Iran’s currency hits record low amid tensions with the West | Business and Economy News

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Depreciation of the rial comes amid boiling tensions with the West and continuing protests in Iran.

Tehran, Iran – Iran’s currency has reached an all-time record low amid increasing tensions with the West and the unrest gripping the country.

On Sunday, the United States dollar went past the 450,000-rial mark for the first time on the open market.

Former Central Bank of Iran governor, Ali Salehabadi, had been sacked after a previous rapid depreciation of the rial in late December that saw it slump to more than 440,000 against the greenback at the open market.

His replacement, Mohammad Reza Farzin, had vowed to artificially keep the rate of the currency at 285,000 rials against the dollar for imports of essential goods in an effort to keep prices stable during a 40 percent inflation rate.

“Today the central bank faces no limitations in terms of currency and gold reserves, and the main reason behind the currency fluctuations is media hype and psychological operations in the society,” Farzin said on Saturday.

As the rial went into another freefall on Saturday, the central bank claimed that 300 million euros ($326m) of Iran’s money in Iraq had been received, despite US sanctions, and injected into the market.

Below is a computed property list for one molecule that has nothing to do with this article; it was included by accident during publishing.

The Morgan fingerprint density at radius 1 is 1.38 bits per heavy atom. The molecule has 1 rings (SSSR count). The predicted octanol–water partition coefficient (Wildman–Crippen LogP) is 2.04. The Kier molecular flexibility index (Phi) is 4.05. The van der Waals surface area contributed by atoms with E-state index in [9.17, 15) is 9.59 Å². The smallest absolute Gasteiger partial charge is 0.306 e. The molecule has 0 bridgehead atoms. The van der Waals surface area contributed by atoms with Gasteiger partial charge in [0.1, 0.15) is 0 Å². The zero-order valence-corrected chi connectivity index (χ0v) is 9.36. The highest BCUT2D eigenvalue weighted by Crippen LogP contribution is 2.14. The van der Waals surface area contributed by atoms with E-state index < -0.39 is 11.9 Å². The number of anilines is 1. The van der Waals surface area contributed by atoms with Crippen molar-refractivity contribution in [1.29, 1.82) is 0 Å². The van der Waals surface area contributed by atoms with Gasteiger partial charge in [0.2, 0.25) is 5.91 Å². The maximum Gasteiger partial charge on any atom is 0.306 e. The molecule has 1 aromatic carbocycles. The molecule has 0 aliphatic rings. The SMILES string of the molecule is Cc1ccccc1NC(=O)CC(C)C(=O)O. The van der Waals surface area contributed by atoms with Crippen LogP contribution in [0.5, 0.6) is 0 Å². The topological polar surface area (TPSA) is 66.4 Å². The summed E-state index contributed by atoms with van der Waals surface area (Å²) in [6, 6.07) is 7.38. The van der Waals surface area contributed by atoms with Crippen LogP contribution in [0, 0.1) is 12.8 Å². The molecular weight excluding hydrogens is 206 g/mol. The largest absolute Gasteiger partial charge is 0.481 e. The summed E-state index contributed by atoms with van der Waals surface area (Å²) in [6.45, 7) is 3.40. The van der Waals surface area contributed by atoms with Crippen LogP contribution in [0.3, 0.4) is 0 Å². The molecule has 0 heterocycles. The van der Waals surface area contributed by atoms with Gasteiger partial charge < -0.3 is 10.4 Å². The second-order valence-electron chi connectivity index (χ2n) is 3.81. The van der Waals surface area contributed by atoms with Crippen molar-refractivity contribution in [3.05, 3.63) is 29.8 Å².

Central bank to raise exchange limit

On Sunday, the central bank said it will soon raise the maximum amount of currency that can be sold to an individual annually from 2,000 euros ($2,176) to 5,000 euros ($5,439) in an apparent effort to show it has no shortage of currency.

The cap was introduced after the US unilaterally abandoned the 2015 Iran nuclear deal with world powers in 2018 and imposed harsh sanctions, triggering a new currency crisis in Iran.

To combat currency devaluation, Iran’s police force has periodically announced the arrest of dozens of currency speculators in recent months.

This week’s depreciation of the rial comes amid boiling tensions with the West, and as protests in Iran, that started in September last year – which Tehran accuses the West of orchestrating – have persisted.

Earlier this week, the European Parliament overwhelmingly approved a resolution that calls for designating the Islamic Revolutionary Guard Corps (IRGC) a “terrorist” organisation, and for sanctions on Supreme Leader Ayatollah Ali Khamenei, President Ebrahim Raisi and others.


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